The remembered image is of crucial importance to the fan. His memory has retained scores of goals and he is capable of watching one and the same key moment over and over again. The significance and the symbolic meaning of the image is the reason why the children give up a most fabulous gift only for the sake of keeping the album with the stickers showing the football players.

Show me who I should love

Quite often the child becomes a fan of his father’s team, or if the father has none, of that of another family member or a friend.

This can’t go on
When things aren’t going well for the team, the fan wails, “This can’t go on!” and starts proposing solutions that no one else is willing to listen to. The fact that nothing depends on him doesn’t stop him from thinking, suff ering, proposing other players and managers or new tactics and wanting things to change. Nevertheless, his support for his team remains as staunch as ever. Even if the political situation is hopeless, people won’t resign themselves to it.

Incessant talking/rubbing salt in the wound
Fans keep going back to the same moments, whether happy or sad. They can’t stop talking and endlessly evoking them, even if this brings them negative emotions. Tragic moments keep recurring. The nation can never forget them.


Like the players themselves, fans have their rituals, superstitions, and obligatory procedures. They may not be convinced that these will help their team win but they don’t dare give any of them up. There exist national rituals too.

Every accessory of the sport becomes part of the team itself and so turns into an object of special value. Especially if it has a history of its own. There are national fetishes too.

Fans are not ashamed to cry. The history of the nation can also bring tears into people’s eyes.

Temper tantrums

Fans can become hysterical with managers, trainers, players or other fans of their team. We see such a scene in the Nazareth episode in the film.

Only with another fan of your team can you share your misery over its poor performance.


Fans are filled with memories, both sad and happy, to which they return and which they talk about among themselves.


The most famous cases of suicide are those in Brazil after it lost in the 1950 World Cup Final in Uruguay. They are not, however, the only ones. There is an ongoing record of other suicides committed by football fans.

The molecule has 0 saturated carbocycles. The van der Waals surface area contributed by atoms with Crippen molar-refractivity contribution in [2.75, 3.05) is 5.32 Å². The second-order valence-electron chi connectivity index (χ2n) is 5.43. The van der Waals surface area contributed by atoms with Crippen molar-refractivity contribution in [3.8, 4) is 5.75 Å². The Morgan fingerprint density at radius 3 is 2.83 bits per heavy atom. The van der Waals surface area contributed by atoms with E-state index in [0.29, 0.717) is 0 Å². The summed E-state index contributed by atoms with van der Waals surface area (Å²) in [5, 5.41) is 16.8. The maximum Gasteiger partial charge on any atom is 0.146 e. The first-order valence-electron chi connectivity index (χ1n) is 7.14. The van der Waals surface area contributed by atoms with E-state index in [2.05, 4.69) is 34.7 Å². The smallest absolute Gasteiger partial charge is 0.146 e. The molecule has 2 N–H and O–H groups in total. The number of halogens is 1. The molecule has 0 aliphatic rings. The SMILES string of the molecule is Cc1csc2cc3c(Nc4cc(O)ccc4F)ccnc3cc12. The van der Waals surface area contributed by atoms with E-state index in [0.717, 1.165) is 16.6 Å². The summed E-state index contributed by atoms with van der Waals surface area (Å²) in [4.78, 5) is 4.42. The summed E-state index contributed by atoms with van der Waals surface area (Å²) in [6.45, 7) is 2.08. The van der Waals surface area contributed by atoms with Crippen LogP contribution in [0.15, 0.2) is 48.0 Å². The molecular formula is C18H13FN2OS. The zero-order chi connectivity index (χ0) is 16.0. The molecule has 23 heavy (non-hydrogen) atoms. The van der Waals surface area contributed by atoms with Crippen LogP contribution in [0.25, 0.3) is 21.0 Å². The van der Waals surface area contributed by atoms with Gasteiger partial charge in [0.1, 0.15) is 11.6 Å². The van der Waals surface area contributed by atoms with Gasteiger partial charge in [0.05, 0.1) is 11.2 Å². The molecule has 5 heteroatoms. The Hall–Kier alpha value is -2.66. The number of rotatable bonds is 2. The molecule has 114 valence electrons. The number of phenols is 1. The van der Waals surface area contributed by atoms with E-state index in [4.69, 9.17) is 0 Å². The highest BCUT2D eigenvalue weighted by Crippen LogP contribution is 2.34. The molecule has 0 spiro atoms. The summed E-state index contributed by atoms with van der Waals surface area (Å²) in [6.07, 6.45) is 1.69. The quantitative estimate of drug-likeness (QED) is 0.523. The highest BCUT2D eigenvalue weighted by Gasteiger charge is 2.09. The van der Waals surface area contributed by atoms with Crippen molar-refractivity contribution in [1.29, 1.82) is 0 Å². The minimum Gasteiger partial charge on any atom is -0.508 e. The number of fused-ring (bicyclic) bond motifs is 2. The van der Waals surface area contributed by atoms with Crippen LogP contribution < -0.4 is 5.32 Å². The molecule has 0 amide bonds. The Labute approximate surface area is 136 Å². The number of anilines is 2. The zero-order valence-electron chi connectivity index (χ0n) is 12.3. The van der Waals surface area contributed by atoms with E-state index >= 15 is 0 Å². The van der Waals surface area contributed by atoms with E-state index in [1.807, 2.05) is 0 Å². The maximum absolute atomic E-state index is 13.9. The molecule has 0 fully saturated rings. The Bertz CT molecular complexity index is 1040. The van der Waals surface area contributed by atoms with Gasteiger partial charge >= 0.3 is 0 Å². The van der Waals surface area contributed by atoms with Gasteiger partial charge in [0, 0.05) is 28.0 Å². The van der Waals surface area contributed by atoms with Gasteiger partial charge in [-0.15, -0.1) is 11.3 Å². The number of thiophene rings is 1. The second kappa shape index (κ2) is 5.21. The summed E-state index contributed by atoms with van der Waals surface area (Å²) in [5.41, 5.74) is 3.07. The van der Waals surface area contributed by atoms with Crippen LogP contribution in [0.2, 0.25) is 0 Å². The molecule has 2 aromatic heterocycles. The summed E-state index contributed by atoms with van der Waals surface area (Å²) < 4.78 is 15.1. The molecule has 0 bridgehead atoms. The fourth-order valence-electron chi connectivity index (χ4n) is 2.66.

The fan speaks of his team using the 1st person plural.


Only the fan knows the whole truth about his team. Only he has the right to know it. Rafat is convinced about this and he shows it in his monologue. But it can be observed in his defi ant gestures, his resolute manner of walking, in his serious face and the dark look in his eyes.

Maradona is not just a football prodigy, a national hero and superstar

Many football experts, as well as many famous footballers consider Maradona the greatest player of all times. His sporting genius is beyond doubt, as is his incredible popularity in Argentina, where it is closely associated with the country’s notorious economic and political crises. He was looked upon as a messenger sent by God to bring comfort to his long-suff ering compatriots. At the same time Maradona is known for his alcohol problem and cocaine addiction, his illegitimate children; he is overweight and generally in poor health caused by a self-destructive way of life; he has declared support for several dictators and was in his best days involved in a number of on-field brawls. There is even a pseudo-religion and a self-proclaimed Church of Maradona. Probably it is that very contradictory nature of his personality that has made him an object of interest to some well-known creative artists, resulting in several large-scale documentaries about him, including one by Emir Kusturica. Paolo Sorrentino features him in his film Youth, where the footballer’s character emerges in a mixture between the grotesque an undoubted admiration for his talent.